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Richmond is a wake-up call for Labour's Brexit strategy

No one made Labour stand in Richmond Park. 

Oh, Labour Party. There was a way through.

No one made you stand in Richmond Park. You could have "struck a blow against the government", you could have shared the Lib Dem success. Instead, you lost both your dignity and your deposit. And to cap it all (Christian Wolmar, take a bow) you self-nominated for a Nobel Prize for Mansplaining.

It’s like the party strategist is locked in the bowels of HQ, endlessly looping in reverse Olivia Newton John’s "Making a Good Thing Better".

And no one can think that today marks the end of the party’s problems on Brexit.

But the thing is: there’s no need to Labour on. You can fix it.

Set the government some tests. Table some amendments: “The government shall negotiate having regard to…”

  • What would be good for our economy (boost investment, trade and jobs).
  • What would enhance fairness (help individuals and communities who have missed out over the last decades).
  • What would deliver sovereignty (magnify our democratic control over our destiny).
  • What would improve finances (what Brexit makes us better off, individually and collectively).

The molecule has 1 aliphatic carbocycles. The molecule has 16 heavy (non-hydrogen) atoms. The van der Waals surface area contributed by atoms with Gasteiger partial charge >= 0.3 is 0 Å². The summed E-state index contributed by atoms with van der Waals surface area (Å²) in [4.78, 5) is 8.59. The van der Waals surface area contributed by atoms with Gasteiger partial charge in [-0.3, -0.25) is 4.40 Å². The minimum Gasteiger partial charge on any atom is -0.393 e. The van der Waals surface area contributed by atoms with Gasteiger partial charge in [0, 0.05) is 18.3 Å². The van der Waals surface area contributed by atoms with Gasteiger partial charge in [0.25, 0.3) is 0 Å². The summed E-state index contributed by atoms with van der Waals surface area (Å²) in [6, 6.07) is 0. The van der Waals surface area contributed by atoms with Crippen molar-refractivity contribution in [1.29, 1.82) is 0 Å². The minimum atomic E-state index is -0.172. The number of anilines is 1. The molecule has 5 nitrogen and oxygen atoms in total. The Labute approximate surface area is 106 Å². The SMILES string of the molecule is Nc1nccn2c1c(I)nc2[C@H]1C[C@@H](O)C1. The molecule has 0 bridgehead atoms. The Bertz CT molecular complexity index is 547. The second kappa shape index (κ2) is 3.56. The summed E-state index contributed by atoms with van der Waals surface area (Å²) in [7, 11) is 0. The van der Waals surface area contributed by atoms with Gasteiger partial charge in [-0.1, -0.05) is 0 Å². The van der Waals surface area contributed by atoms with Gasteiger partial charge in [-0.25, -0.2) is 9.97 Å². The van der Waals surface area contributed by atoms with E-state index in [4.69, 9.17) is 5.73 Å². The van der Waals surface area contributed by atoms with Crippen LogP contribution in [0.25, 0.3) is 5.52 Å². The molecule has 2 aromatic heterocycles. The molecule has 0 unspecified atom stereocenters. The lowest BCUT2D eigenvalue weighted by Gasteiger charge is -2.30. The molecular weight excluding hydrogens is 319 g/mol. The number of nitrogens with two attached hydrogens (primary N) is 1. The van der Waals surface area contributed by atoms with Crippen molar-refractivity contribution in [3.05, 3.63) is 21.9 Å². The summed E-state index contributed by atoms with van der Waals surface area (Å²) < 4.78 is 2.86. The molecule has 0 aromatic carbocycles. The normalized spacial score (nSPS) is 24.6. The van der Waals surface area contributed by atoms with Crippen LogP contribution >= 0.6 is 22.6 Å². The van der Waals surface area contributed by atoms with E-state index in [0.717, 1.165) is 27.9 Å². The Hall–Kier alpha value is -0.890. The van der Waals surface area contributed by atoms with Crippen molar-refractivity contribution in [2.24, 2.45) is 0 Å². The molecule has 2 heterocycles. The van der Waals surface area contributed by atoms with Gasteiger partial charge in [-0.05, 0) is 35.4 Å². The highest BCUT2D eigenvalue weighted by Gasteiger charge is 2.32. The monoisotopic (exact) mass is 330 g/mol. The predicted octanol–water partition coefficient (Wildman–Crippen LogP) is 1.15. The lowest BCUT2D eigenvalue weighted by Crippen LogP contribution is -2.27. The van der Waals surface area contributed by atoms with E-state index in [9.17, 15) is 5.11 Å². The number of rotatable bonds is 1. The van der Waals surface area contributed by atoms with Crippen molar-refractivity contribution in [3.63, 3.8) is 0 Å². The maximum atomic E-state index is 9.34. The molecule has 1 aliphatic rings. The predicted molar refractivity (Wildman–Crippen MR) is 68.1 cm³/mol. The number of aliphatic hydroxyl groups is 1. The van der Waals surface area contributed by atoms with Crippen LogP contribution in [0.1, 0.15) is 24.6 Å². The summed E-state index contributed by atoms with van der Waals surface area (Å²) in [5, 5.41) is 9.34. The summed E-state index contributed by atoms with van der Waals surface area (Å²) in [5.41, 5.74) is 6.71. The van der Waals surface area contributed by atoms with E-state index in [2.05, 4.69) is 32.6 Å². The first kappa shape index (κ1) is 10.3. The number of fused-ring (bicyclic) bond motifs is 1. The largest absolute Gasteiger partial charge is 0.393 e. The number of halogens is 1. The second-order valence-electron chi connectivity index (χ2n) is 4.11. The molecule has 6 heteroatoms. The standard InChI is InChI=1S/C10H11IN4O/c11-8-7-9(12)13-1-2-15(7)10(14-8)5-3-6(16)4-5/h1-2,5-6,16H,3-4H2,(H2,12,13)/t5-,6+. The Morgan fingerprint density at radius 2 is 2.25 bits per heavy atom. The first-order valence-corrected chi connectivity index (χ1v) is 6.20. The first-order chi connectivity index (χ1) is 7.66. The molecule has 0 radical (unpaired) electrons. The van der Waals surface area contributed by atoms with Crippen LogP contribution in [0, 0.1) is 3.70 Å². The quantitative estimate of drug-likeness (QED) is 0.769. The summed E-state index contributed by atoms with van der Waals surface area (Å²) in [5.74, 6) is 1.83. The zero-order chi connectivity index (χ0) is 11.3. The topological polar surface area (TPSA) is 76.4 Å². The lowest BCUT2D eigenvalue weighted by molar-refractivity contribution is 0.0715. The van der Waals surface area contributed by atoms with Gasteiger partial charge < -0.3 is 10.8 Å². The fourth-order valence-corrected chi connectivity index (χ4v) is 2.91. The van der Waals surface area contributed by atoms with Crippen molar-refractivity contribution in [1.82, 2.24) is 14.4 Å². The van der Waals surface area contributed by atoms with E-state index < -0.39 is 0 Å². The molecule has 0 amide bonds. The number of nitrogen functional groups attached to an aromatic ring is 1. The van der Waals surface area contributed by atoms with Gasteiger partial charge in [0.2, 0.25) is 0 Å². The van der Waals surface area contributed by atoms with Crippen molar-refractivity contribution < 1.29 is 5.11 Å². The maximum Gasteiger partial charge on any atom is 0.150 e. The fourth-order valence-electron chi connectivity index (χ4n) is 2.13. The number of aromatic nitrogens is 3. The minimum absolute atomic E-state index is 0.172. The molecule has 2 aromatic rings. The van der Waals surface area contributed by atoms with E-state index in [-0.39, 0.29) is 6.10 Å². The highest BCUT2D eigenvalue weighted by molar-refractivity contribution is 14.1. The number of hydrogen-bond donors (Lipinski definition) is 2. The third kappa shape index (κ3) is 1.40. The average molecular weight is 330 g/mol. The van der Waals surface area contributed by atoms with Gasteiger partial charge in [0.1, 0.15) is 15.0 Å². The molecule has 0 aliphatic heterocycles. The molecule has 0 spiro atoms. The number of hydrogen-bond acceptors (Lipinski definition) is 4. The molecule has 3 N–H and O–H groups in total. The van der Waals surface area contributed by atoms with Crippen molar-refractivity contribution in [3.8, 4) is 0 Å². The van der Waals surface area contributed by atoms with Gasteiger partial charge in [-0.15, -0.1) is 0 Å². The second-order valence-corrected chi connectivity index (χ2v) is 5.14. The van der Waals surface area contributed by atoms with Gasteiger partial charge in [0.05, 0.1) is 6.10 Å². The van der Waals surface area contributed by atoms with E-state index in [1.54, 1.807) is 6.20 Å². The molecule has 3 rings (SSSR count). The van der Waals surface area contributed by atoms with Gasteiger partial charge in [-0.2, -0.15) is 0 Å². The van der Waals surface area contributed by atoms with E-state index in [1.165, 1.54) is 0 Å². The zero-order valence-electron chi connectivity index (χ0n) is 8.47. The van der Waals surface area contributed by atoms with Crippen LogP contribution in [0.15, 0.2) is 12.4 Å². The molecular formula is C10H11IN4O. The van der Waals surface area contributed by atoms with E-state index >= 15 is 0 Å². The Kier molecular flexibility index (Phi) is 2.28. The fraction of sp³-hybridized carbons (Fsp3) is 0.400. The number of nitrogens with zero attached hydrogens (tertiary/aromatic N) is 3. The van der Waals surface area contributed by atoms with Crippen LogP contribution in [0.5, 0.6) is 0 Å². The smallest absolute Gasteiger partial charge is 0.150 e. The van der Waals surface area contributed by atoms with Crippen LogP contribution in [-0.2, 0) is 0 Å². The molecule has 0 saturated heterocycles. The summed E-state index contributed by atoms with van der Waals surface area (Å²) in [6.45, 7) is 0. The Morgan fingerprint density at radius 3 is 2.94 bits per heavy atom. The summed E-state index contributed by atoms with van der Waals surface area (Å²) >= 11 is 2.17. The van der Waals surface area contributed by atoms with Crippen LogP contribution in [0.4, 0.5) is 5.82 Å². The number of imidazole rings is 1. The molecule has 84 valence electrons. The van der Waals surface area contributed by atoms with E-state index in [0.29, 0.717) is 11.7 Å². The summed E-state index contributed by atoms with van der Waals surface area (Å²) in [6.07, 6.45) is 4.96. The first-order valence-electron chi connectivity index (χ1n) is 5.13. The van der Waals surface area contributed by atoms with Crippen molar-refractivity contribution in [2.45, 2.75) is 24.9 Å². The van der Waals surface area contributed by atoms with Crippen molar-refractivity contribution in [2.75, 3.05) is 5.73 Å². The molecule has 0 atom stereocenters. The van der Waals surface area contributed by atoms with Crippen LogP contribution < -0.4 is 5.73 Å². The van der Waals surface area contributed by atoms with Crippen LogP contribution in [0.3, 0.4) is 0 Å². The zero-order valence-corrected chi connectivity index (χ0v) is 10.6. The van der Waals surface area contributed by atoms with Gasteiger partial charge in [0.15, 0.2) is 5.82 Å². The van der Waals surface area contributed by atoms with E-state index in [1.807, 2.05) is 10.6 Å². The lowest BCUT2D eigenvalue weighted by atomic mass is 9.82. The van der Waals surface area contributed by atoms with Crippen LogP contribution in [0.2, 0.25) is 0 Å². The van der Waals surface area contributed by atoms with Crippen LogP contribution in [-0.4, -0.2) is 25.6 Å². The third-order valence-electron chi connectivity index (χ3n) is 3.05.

And say that, if the government does not meet those tests, the Labour party will not support the Article 50 deal. You’ll take some pain today – but no matter, the general election is not for years. And if the tests are well crafted they will be easy to defend.

Then wait for the negotiations to conclude. If in 2019, Boris Johnson returns bearing cake for all, if the tests are achieved, Labour will, and rightly, support the government’s Brexit deal. There will be no second referendum. And MPs in Leave voting constituencies will bear no Brexit penalty at the polls.

But if he returns with thin gruel? If the economy has tanked, if inflation is rising and living standards have slumped, and the deficit has ballooned – what then? The only winners will be door manufacturers. Across the country they will be hard at work replacing those kicked down at constituency offices by voters demanding a fix. Labour will be joined in rejecting the deal from all across the floor: Labour will have shown the way.

Because the party reads the electorate today as wanting Brexit, it concludes it must deliver it. But, even for those who think a politician’s job is to channel the electorate, this thinking discloses an error in logic. The task is not to read the political dynamic of today. It is to position itself for the dynamic when it matters - at the next general election

And by setting some economic tests for a good Brexit, Labour can buy an option on that for free.

An earlier version of this argument appeared on Jolyon Maugham's blog Waiting For Tax.

Jolyon Maugham is a barrister who advised Ed Miliband on tax policy. He blogs at Waiting for Tax, and writes for the NS on tax and legal issues.